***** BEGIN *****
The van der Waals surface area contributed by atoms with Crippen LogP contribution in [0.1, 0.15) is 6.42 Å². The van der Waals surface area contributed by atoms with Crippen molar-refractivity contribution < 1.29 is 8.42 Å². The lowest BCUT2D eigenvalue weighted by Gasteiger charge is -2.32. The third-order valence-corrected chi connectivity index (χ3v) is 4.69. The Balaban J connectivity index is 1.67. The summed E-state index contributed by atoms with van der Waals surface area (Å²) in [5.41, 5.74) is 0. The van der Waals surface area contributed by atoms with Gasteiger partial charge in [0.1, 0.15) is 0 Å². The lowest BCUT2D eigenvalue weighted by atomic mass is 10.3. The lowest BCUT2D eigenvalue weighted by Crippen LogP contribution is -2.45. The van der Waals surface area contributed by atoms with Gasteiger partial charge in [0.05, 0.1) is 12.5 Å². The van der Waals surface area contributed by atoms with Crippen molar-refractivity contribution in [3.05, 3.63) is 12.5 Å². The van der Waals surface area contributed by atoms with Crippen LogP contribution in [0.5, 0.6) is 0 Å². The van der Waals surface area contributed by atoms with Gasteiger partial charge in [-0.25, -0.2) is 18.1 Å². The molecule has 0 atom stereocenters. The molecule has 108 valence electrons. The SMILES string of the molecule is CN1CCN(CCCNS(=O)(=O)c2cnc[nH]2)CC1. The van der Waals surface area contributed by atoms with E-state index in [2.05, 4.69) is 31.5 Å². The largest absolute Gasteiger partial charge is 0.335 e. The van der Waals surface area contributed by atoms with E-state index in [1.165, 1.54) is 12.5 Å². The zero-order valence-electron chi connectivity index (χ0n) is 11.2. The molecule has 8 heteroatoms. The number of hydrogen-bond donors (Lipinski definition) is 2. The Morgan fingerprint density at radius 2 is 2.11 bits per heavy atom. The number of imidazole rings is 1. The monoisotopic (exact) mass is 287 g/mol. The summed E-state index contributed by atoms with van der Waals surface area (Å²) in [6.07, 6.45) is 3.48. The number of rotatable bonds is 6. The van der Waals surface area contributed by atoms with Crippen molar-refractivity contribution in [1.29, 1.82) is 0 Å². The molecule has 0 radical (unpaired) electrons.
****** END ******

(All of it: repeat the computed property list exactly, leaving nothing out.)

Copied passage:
The van der Waals surface area contributed by atoms with Crippen LogP contribution in [0.1, 0.15) is 6.42 Å². The van der Waals surface area contributed by atoms with Crippen molar-refractivity contribution < 1.29 is 8.42 Å². The lowest BCUT2D eigenvalue weighted by Gasteiger charge is -2.32. The third-order valence-corrected chi connectivity index (χ3v) is 4.69. The Balaban J connectivity index is 1.67. The summed E-state index contributed by atoms with van der Waals surface area (Å²) in [5.41, 5.74) is 0. The van der Waals surface area contributed by atoms with Gasteiger partial charge in [0.1, 0.15) is 0 Å². The lowest BCUT2D eigenvalue weighted by atomic mass is 10.3. The lowest BCUT2D eigenvalue weighted by Crippen LogP contribution is -2.45. The van der Waals surface area contributed by atoms with Gasteiger partial charge in [0.05, 0.1) is 12.5 Å². The van der Waals surface area contributed by atoms with Crippen molar-refractivity contribution in [3.05, 3.63) is 12.5 Å². The van der Waals surface area contributed by atoms with Crippen LogP contribution in [0.5, 0.6) is 0 Å². The van der Waals surface area contributed by atoms with Gasteiger partial charge in [-0.25, -0.2) is 18.1 Å². The molecule has 0 atom stereocenters. The molecule has 108 valence electrons. The SMILES string of the molecule is CN1CCN(CCCNS(=O)(=O)c2cnc[nH]2)CC1. The van der Waals surface area contributed by atoms with E-state index in [2.05, 4.69) is 31.5 Å². The largest absolute Gasteiger partial charge is 0.335 e. The van der Waals surface area contributed by atoms with E-state index in [1.165, 1.54) is 12.5 Å². The zero-order valence-electron chi connectivity index (χ0n) is 11.2. The molecule has 8 heteroatoms. The number of hydrogen-bond donors (Lipinski definition) is 2. The Morgan fingerprint density at radius 2 is 2.11 bits per heavy atom. The number of imidazole rings is 1. The monoisotopic (exact) mass is 287 g/mol. The summed E-state index contributed by atoms with van der Waals surface area (Å²) in [6.07, 6.45) is 3.48. The number of rotatable bonds is 6. The van der Waals surface area contributed by atoms with Crippen molar-refractivity contribution in [1.29, 1.82) is 0 Å². The molecule has 0 radical (unpaired) electrons.